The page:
F

Letter From New York, May 21, 2011

May 21, 2011

Or, as it seems to me…

I am crossing the country by train with my friend Nick; outside the window of the compartment are the fields of the great farms of the American Heartland – having moved south from Chicago, west into Iowa, through Nebraska during the night and now across Colorado as I write. The sun is making an effort to come out through the gray overcast. On a stopover in Chicago, the sun blessed the day as we met an Odyssey member, Robert Black, of the Chicago Sunday Evening Club and his Director of Development. We had a lovely lunch and then began the long journey from Chicago to the West Coast aboard Amtrak’s California Zephyr, reputedly one of the two most beautiful rides in America on the train.

It is bucolic and beautiful, peaceful and languorous, as we move along, gently swaying, a soft clacking of the equipment becoming a steady backdrop to the ride. Despite some intrusions of small crises from the office needing to be sorted, it has been extraordinarily pleasant since leaving New York. I’m glad.

Glad that is pleasant because, after all, I am facing, we are all facing the beginning of the end of the world, starting today, the 21st of May, about 6:00 p.m. according to certain Evangelical Christians. They believe that the Rapture [where good Christians get uplifted to heaven while the rest of mankind is left behind to suffer the Apocalypse] begins today and, according the reports I have been reading, anyone still alive but not raptured will be gone by sometime in October.

So, if that’s going to happen, I thought that being on a train, moving through the beauty of the American West, is not a bad place to be. I will do my best to be sipping a very good champagne when 6:00 p.m. rolls around – seems a civilized way to meet the end of times or at least the beginning of the end of times.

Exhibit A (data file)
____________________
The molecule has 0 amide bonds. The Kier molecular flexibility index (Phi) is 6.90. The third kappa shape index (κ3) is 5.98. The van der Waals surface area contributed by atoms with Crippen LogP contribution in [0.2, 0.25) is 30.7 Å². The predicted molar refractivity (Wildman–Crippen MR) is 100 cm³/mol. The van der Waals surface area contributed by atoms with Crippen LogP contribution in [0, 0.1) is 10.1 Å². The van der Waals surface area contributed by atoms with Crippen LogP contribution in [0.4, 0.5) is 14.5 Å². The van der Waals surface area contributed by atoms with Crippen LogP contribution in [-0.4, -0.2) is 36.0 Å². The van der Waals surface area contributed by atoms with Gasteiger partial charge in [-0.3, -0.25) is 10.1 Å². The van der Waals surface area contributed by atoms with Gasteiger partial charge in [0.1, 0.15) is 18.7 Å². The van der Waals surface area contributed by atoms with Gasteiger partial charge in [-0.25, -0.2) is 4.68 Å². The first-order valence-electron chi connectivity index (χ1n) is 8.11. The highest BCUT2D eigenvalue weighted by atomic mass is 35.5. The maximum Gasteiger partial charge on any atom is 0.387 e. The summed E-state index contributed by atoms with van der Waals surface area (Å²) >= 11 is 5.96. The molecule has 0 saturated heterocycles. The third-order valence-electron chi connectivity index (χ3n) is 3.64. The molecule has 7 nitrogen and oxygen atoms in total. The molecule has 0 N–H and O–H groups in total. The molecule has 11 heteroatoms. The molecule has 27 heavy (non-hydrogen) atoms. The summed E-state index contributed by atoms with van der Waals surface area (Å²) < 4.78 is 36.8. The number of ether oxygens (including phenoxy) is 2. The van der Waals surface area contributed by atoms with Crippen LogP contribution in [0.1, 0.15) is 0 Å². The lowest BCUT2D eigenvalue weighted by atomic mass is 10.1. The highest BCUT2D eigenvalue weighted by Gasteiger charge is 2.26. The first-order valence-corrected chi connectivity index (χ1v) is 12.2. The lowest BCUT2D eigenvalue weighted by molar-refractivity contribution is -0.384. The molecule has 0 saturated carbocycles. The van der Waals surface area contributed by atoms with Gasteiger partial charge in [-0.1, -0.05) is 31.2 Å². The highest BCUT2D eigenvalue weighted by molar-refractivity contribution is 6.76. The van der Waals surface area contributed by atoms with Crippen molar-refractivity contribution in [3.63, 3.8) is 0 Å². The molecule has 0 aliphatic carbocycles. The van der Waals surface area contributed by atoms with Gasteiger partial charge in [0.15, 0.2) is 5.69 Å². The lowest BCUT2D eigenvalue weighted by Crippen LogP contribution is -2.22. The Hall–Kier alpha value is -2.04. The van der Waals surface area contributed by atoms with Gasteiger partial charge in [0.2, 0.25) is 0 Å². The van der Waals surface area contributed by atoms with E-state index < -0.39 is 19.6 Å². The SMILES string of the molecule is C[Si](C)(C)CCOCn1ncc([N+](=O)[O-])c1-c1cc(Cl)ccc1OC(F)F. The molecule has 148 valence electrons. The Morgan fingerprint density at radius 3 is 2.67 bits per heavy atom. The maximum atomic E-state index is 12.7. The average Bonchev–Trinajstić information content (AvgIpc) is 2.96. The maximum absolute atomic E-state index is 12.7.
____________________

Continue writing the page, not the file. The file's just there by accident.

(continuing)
Also, if it is the beginning of the end of times and I do survive the initial catastrophe that will be ushering in the end, I am sure I will be far too busy to be doing my normal letter plus who knows if the Internet will still be on line? So I thought I should scurry a bit and get out a letter in advance of this potential end, reach out to all of you who have been kind enough to read my epistles over the years! Been a privilege to write them, sharing my thoughts, quirky though they may sometimes be, with all of you.

I am sanguine right this minute. I don’t think the world is going to end today. It was supposed to have ended several times in my life, once even on the day my father passed away. The same man who is predicting that it will end today, predicted it would end in 1994. When asked about why he was right now when he was wrong then, he announced that previously he had not fully considered the Book of Jeremiah and that was where he had gone astray. I don’t have time now between and the end to study Jeremiah so I won’t be able to venture a guess as to where the good Reverend went wrong.

So here I am, in Denver, momentarily, approximately ten hours from the end of times – or not. As it approaches, and I am sipping my champagne or martini, I will be thinking of all of you. If it is the end, it’s been interesting writing this for almost ten years! Thanks for reading.

And if it is not the end of times, which is more than likely, I’ll be back next week, more thoughts, more adventures, and after I have done some more thinking about what it might mean to be present at the end of times. Until then! Or not…

Letter From New York April 14, 2010

April 14, 2010

Or, as it seems to me…

In the belly…